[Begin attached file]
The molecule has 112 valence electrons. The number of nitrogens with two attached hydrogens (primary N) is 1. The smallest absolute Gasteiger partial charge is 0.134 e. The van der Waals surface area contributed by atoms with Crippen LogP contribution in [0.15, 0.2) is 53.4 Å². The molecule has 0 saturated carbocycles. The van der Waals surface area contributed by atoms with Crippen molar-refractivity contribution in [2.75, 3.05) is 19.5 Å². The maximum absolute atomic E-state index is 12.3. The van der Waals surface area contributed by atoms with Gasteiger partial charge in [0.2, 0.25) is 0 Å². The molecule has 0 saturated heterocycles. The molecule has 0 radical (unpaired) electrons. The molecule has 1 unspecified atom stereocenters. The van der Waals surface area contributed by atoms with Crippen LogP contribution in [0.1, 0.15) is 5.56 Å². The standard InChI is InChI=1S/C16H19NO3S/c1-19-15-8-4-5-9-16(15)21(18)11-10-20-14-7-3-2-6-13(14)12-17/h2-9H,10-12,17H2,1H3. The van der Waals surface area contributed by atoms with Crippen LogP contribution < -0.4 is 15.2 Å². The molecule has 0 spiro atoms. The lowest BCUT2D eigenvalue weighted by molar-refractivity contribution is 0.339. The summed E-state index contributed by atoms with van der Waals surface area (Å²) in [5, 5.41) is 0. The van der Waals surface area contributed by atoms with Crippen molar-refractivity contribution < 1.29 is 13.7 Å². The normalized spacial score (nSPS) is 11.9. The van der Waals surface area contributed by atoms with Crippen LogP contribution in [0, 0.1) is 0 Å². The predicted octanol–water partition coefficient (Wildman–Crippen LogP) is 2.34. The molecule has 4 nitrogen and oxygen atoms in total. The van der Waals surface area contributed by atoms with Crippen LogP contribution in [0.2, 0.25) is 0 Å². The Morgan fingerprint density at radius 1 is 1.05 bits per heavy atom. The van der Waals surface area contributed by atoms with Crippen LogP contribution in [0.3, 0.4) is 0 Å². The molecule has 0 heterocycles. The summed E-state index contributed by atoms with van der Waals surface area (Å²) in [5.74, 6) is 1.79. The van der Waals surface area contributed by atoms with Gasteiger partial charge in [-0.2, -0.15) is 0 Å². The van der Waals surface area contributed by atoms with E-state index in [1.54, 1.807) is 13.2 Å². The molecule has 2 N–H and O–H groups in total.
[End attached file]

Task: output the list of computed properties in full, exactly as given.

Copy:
The molecule has 112 valence electrons. The number of nitrogens with two attached hydrogens (primary N) is 1. The smallest absolute Gasteiger partial charge is 0.134 e. The van der Waals surface area contributed by atoms with Crippen LogP contribution in [0.15, 0.2) is 53.4 Å². The molecule has 0 saturated carbocycles. The van der Waals surface area contributed by atoms with Crippen molar-refractivity contribution in [2.75, 3.05) is 19.5 Å². The maximum absolute atomic E-state index is 12.3. The van der Waals surface area contributed by atoms with Gasteiger partial charge in [0.2, 0.25) is 0 Å². The molecule has 0 saturated heterocycles. The molecule has 0 radical (unpaired) electrons. The molecule has 1 unspecified atom stereocenters. The van der Waals surface area contributed by atoms with Crippen LogP contribution in [0.1, 0.15) is 5.56 Å². The standard InChI is InChI=1S/C16H19NO3S/c1-19-15-8-4-5-9-16(15)21(18)11-10-20-14-7-3-2-6-13(14)12-17/h2-9H,10-12,17H2,1H3. The van der Waals surface area contributed by atoms with Crippen LogP contribution < -0.4 is 15.2 Å². The molecule has 0 spiro atoms. The lowest BCUT2D eigenvalue weighted by molar-refractivity contribution is 0.339. The summed E-state index contributed by atoms with van der Waals surface area (Å²) in [5, 5.41) is 0. The van der Waals surface area contributed by atoms with Crippen molar-refractivity contribution < 1.29 is 13.7 Å². The normalized spacial score (nSPS) is 11.9. The van der Waals surface area contributed by atoms with Crippen LogP contribution in [0, 0.1) is 0 Å². The predicted octanol–water partition coefficient (Wildman–Crippen LogP) is 2.34. The molecule has 4 nitrogen and oxygen atoms in total. The van der Waals surface area contributed by atoms with Crippen LogP contribution in [0.2, 0.25) is 0 Å². The Morgan fingerprint density at radius 1 is 1.05 bits per heavy atom. The van der Waals surface area contributed by atoms with Crippen LogP contribution in [0.3, 0.4) is 0 Å². The molecule has 0 heterocycles. The summed E-state index contributed by atoms with van der Waals surface area (Å²) in [5.74, 6) is 1.79. The van der Waals surface area contributed by atoms with Gasteiger partial charge in [-0.2, -0.15) is 0 Å². The van der Waals surface area contributed by atoms with E-state index in [1.54, 1.807) is 13.2 Å². The molecule has 2 N–H and O–H groups in total.